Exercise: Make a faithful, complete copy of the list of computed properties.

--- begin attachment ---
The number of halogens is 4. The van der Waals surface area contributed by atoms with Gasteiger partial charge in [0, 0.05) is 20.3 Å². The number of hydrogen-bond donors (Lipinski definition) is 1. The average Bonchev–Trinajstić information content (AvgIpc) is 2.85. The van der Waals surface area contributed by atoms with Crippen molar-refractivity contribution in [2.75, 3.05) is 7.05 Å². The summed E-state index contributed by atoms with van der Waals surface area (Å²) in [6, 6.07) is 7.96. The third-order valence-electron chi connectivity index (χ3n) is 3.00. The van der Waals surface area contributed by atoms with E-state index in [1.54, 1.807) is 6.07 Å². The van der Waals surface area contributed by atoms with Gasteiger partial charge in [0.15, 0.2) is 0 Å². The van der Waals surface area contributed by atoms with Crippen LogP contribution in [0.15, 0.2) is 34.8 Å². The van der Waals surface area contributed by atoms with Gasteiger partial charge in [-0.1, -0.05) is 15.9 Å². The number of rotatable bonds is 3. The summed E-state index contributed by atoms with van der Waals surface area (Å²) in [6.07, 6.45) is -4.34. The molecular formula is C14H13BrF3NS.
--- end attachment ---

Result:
The number of halogens is 4. The van der Waals surface area contributed by atoms with Gasteiger partial charge in [0, 0.05) is 20.3 Å². The number of hydrogen-bond donors (Lipinski definition) is 1. The average Bonchev–Trinajstić information content (AvgIpc) is 2.85. The van der Waals surface area contributed by atoms with Crippen molar-refractivity contribution in [2.75, 3.05) is 7.05 Å². The summed E-state index contributed by atoms with van der Waals surface area (Å²) in [6, 6.07) is 7.96. The third-order valence-electron chi connectivity index (χ3n) is 3.00. The van der Waals surface area contributed by atoms with E-state index in [1.54, 1.807) is 6.07 Å². The van der Waals surface area contributed by atoms with Gasteiger partial charge in [0.15, 0.2) is 0 Å². The van der Waals surface area contributed by atoms with Crippen LogP contribution in [0.15, 0.2) is 34.8 Å². The van der Waals surface area contributed by atoms with Gasteiger partial charge in [-0.1, -0.05) is 15.9 Å². The number of rotatable bonds is 3. The summed E-state index contributed by atoms with van der Waals surface area (Å²) in [6.07, 6.45) is -4.34. The molecular formula is C14H13BrF3NS.